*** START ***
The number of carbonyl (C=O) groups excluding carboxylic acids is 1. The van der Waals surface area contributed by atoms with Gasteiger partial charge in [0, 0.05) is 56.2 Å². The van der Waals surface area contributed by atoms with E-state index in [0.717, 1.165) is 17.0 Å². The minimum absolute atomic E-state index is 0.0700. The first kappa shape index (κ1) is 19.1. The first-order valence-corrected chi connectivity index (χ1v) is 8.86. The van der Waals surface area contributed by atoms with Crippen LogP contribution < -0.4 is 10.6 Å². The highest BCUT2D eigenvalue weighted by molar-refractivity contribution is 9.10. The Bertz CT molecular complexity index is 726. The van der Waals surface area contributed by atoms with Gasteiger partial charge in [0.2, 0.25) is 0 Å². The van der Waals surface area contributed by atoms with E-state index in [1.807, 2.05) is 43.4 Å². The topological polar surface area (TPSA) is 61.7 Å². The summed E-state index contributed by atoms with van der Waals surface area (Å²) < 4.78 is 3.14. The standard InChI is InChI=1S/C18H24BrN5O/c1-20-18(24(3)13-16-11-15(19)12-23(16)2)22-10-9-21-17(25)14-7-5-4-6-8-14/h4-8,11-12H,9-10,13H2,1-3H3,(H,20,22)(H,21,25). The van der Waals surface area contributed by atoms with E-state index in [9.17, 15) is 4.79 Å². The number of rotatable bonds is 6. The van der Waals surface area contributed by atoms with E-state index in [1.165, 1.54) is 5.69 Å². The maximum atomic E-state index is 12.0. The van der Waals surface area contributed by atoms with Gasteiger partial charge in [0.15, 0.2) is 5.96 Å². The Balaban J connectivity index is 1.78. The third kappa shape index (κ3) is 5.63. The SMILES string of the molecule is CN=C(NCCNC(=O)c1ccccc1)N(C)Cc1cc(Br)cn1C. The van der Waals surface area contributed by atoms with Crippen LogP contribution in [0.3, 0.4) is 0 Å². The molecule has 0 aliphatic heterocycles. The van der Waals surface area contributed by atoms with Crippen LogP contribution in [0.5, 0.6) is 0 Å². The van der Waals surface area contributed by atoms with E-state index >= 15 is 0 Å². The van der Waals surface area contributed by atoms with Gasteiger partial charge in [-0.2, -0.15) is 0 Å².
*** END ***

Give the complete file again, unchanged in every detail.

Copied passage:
The number of carbonyl (C=O) groups excluding carboxylic acids is 1. The van der Waals surface area contributed by atoms with Gasteiger partial charge in [0, 0.05) is 56.2 Å². The van der Waals surface area contributed by atoms with E-state index in [0.717, 1.165) is 17.0 Å². The minimum absolute atomic E-state index is 0.0700. The first kappa shape index (κ1) is 19.1. The first-order valence-corrected chi connectivity index (χ1v) is 8.86. The van der Waals surface area contributed by atoms with Crippen LogP contribution < -0.4 is 10.6 Å². The highest BCUT2D eigenvalue weighted by molar-refractivity contribution is 9.10. The Bertz CT molecular complexity index is 726. The van der Waals surface area contributed by atoms with Gasteiger partial charge in [0.2, 0.25) is 0 Å². The van der Waals surface area contributed by atoms with E-state index in [1.807, 2.05) is 43.4 Å². The topological polar surface area (TPSA) is 61.7 Å². The summed E-state index contributed by atoms with van der Waals surface area (Å²) < 4.78 is 3.14. The standard InChI is InChI=1S/C18H24BrN5O/c1-20-18(24(3)13-16-11-15(19)12-23(16)2)22-10-9-21-17(25)14-7-5-4-6-8-14/h4-8,11-12H,9-10,13H2,1-3H3,(H,20,22)(H,21,25). The van der Waals surface area contributed by atoms with E-state index in [9.17, 15) is 4.79 Å². The number of rotatable bonds is 6. The van der Waals surface area contributed by atoms with E-state index in [1.165, 1.54) is 5.69 Å². The maximum atomic E-state index is 12.0. The van der Waals surface area contributed by atoms with Gasteiger partial charge in [0.15, 0.2) is 5.96 Å². The Balaban J connectivity index is 1.78. The third kappa shape index (κ3) is 5.63. The SMILES string of the molecule is CN=C(NCCNC(=O)c1ccccc1)N(C)Cc1cc(Br)cn1C. The van der Waals surface area contributed by atoms with Crippen LogP contribution in [0.3, 0.4) is 0 Å². The molecule has 0 aliphatic heterocycles. The van der Waals surface area contributed by atoms with Crippen LogP contribution in [0.5, 0.6) is 0 Å². The van der Waals surface area contributed by atoms with E-state index >= 15 is 0 Å². The van der Waals surface area contributed by atoms with Gasteiger partial charge in [-0.2, -0.15) is 0 Å².